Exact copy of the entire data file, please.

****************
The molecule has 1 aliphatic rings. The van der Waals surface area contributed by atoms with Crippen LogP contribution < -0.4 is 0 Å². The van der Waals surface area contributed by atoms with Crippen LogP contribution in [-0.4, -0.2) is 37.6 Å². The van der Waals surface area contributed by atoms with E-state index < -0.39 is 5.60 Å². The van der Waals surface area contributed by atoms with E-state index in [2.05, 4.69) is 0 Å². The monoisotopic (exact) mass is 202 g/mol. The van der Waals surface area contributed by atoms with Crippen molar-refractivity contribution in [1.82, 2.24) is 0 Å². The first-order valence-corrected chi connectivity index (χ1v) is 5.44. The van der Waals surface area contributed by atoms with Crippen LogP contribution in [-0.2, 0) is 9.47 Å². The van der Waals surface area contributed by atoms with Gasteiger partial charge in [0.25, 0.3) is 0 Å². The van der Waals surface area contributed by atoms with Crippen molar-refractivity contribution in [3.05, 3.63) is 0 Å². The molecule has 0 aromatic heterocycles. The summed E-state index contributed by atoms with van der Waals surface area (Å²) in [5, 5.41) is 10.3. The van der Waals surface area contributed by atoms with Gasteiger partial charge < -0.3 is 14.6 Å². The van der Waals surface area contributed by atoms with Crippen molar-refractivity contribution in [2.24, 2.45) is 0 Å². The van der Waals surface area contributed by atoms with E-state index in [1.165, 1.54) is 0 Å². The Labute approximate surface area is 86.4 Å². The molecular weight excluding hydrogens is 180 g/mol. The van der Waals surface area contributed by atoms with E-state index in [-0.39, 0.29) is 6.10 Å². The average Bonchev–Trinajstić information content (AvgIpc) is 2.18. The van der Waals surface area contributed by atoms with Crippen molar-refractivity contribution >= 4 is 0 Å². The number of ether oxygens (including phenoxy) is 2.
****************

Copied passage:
The molecule has 1 aliphatic rings. The van der Waals surface area contributed by atoms with Crippen LogP contribution < -0.4 is 0 Å². The van der Waals surface area contributed by atoms with Crippen LogP contribution in [-0.4, -0.2) is 37.6 Å². The van der Waals surface area contributed by atoms with E-state index < -0.39 is 5.60 Å². The van der Waals surface area contributed by atoms with E-state index in [2.05, 4.69) is 0 Å². The monoisotopic (exact) mass is 202 g/mol. The van der Waals surface area contributed by atoms with Crippen molar-refractivity contribution in [1.82, 2.24) is 0 Å². The first-order valence-corrected chi connectivity index (χ1v) is 5.44. The van der Waals surface area contributed by atoms with Crippen LogP contribution in [-0.2, 0) is 9.47 Å². The van der Waals surface area contributed by atoms with Gasteiger partial charge in [0.25, 0.3) is 0 Å². The van der Waals surface area contributed by atoms with Crippen molar-refractivity contribution in [3.05, 3.63) is 0 Å². The molecule has 0 aromatic heterocycles. The summed E-state index contributed by atoms with van der Waals surface area (Å²) in [5, 5.41) is 10.3. The van der Waals surface area contributed by atoms with Gasteiger partial charge < -0.3 is 14.6 Å². The van der Waals surface area contributed by atoms with Crippen molar-refractivity contribution in [2.24, 2.45) is 0 Å². The van der Waals surface area contributed by atoms with E-state index in [1.165, 1.54) is 0 Å². The Labute approximate surface area is 86.4 Å². The molecular weight excluding hydrogens is 180 g/mol. The van der Waals surface area contributed by atoms with E-state index in [-0.39, 0.29) is 6.10 Å². The average Bonchev–Trinajstić information content (AvgIpc) is 2.18. The van der Waals surface area contributed by atoms with Crippen molar-refractivity contribution >= 4 is 0 Å². The number of ether oxygens (including phenoxy) is 2.